“All Scripture is inspired by God and profitable for teaching, for reproof, for correction, for training in righteousness; that the man of God may be adequate, equipped for every good work.” (2 Timothy 3:16-17).
I remember the first time I realized that when this was first said, the ONLY scriptures of God were those that are now called the ‘old testament’. It stunned me and made me question where my biblical foundation lay. Was it firmly planted in the rich soil written about in the left side of my bible, or was it on shaky ground of denominational biases created out of foundation-less opinions. That’s a lot to take in. Proper foundations are important. I’ve been slowly building up the foundation of my faith all these years later – a foundation that is decidedly Jewish and Hebraic. Yes, Jesus is Jewish.
I didn’t really understand the importance of a solid foundation to any building project (whether it be a house or structure, or whether it is one’s faith, or family) until our family built a house from the bare ground up, several years ago. I remember being given a timeline of sorts for how long it was expected that each stage of the building project should take. It appeared from that timeline that the final phase of the project would go up much faster than the first or middle phase. I remember this because I was all about speed then. Build me a house already. I was frustrated at how slooooow the initial phase was supposed to take, and even more frustrated when in fact, it took even longer. At least once a week we’d come as a family (all nine of us) to the property to picnic and check on our house. Oh, my! How slow that first phase went up. “Gotta take time to build the foundation that the house sits on, otherwise, nothing else fits together”. That’s what they told me. Hummmm, I wondered if that is true for all ‘building’ projects. I’d already seen it true in matters of faith and godly living through actions. What about for raising up children? Does the foundation really matter? What was mine?
It turns out, my parenting foundation was obedience. I didn’t know then, like I do now, that pretty much everything having to do with raising children can benefit from knowing what foundation is the strongest. Obedient children is definitely important to families, no matter how much one differs on what ultimately that obedience should look like, or how to get obedient children.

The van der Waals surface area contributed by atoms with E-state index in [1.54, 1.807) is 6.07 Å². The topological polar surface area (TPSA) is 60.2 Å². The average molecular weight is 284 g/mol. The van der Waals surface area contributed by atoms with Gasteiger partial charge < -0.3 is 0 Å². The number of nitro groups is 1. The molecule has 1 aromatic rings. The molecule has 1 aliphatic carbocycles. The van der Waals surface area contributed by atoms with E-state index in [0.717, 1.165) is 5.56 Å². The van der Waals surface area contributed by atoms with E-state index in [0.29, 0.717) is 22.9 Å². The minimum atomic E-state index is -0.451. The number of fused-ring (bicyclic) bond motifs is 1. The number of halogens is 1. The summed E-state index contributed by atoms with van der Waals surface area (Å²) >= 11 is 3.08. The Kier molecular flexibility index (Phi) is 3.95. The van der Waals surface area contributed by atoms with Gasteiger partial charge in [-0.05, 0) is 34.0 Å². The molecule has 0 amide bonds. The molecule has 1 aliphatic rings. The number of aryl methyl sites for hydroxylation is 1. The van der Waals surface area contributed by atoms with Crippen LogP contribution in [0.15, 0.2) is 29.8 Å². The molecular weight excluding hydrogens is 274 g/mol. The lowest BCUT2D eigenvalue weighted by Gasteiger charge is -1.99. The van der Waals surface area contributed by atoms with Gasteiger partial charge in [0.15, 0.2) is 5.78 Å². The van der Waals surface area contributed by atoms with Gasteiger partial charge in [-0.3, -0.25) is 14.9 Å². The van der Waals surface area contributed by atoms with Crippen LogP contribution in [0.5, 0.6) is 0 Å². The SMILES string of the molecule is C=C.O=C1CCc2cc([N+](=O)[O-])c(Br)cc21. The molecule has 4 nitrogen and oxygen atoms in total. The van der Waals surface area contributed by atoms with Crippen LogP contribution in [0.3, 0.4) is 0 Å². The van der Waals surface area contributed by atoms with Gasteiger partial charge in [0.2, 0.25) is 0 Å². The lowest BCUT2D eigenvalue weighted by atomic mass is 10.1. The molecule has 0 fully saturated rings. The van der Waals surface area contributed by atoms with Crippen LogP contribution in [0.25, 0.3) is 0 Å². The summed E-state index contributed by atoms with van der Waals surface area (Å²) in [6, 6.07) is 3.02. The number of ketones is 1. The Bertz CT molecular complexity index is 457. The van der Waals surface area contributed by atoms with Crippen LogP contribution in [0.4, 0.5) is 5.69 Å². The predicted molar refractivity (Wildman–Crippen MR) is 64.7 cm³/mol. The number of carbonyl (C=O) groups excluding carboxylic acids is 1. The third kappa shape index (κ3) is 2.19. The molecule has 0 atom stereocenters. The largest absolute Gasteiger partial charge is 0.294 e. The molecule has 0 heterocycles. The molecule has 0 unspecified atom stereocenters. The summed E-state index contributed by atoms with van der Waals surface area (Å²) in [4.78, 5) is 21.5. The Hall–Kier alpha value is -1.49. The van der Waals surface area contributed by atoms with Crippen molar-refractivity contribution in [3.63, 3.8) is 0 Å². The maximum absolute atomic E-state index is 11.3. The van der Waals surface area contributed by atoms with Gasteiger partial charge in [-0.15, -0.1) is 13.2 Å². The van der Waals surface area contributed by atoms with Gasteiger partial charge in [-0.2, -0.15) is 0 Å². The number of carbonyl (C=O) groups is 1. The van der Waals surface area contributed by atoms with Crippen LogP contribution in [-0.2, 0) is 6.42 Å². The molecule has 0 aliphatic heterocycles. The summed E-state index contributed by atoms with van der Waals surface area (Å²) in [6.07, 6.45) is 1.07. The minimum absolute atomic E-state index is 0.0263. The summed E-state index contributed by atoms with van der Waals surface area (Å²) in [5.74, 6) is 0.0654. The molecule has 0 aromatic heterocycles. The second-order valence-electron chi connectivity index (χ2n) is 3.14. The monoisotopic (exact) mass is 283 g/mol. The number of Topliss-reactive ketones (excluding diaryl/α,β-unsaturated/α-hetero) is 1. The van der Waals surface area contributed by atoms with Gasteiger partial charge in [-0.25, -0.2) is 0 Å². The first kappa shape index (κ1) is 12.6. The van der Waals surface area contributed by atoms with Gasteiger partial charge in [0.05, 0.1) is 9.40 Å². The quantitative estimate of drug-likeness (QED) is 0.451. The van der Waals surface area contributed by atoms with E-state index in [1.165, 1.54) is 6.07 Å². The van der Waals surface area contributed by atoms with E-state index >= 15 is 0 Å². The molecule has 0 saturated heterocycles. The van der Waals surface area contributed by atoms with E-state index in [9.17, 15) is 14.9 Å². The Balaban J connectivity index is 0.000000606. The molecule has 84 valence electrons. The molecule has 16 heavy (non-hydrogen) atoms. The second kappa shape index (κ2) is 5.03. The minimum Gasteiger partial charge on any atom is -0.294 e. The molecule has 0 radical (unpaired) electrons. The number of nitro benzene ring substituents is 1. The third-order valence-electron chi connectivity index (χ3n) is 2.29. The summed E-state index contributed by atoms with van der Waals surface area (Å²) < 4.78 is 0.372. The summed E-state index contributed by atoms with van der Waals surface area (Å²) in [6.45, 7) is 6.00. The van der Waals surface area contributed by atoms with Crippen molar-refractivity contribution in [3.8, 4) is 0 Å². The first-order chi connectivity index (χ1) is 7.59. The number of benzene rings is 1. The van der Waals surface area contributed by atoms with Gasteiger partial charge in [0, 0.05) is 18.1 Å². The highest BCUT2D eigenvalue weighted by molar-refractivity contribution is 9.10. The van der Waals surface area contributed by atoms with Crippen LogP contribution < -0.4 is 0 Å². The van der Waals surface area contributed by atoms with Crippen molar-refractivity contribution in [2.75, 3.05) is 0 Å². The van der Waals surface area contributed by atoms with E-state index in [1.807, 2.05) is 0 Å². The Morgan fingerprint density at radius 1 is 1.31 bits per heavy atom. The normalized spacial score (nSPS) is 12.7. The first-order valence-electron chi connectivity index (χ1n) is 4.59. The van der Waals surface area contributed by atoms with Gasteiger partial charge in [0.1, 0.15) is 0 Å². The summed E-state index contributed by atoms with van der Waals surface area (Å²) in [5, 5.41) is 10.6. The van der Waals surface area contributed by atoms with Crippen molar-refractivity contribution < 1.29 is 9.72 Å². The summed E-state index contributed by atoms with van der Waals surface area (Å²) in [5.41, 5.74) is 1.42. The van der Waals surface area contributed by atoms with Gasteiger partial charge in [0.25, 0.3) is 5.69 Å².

Obedience is important to most parents; it’s often the foundation of parenting. It’s like a child’s obedience is the litmus test of good parenting in our minds. This was certainly true for me in the earlier days of parenting. When one of my children obeyed, I felt like I was doing something right and this made me feel good about myself. When one of my child disobeyed, it triggered me to do whatever was quickest to get the child back in line again. Because I tied my child’s obedience into my self worth, I ended up putting obedience too high of a priority on my unwritten list of qualities I wanted to instill in my children. And so my parenting foundation became more about obedience than it did anything else, all under the guise of helping them become more of who they were created to be.
The problem I was running into though, was that with an obedience focus, I was undermining my ability to nurture other great qualities in them. Also, the obedience focus undermined our relationship together.
Make Relationship Be Your Foundation.
I know now that in order to truly thrive, a child needs to feel like they are seen, heard, known, and accepted by their parent or caregiver; this is the foundation of healthy attachment, which is the foundation of connected relationships, both as children to their parents, and into adulthood with adult relationships with others. Relationship builds trust and trust motivates obedience. But when obedience is the sole foundation instead of relationship, you may end up with kids who outwardly ‘behave’, but does it come from a place of love, or out of fear of punishment?
One great way to keep relationship the foundation of parenting is to remember the motto “Connection before correction.” Watch here for a great video (about 4 minutes) on the beauty of keeping connection as the foundation of all interactions with your child, even when you need to discipline them. I am not suggesting that you dismiss obedience.
To find out how deep that obedience is embedded into your parenting foundation, ask yourself:
- Why is obedience important to me?
- Is parenting ‘success’ about me getting my child to obey?
- Is parenting ‘success’ about my child’s ability to obey me?
- What am I afraid will happen if I don’t push for obedience?
- How does my own self esteem tie in with my child’s obedience?
- Am I choosing obedience in this moment to feel good about my parenting again?
- What’s in it for the child when I focus on obedience to the exclusion of building trust?
Perhaps you can redefine parenting “success” and make it about something besides obedience, or something in addition to obedience. Personally, I like connection.
Let me know in the comments what you think and how you might want to move forward.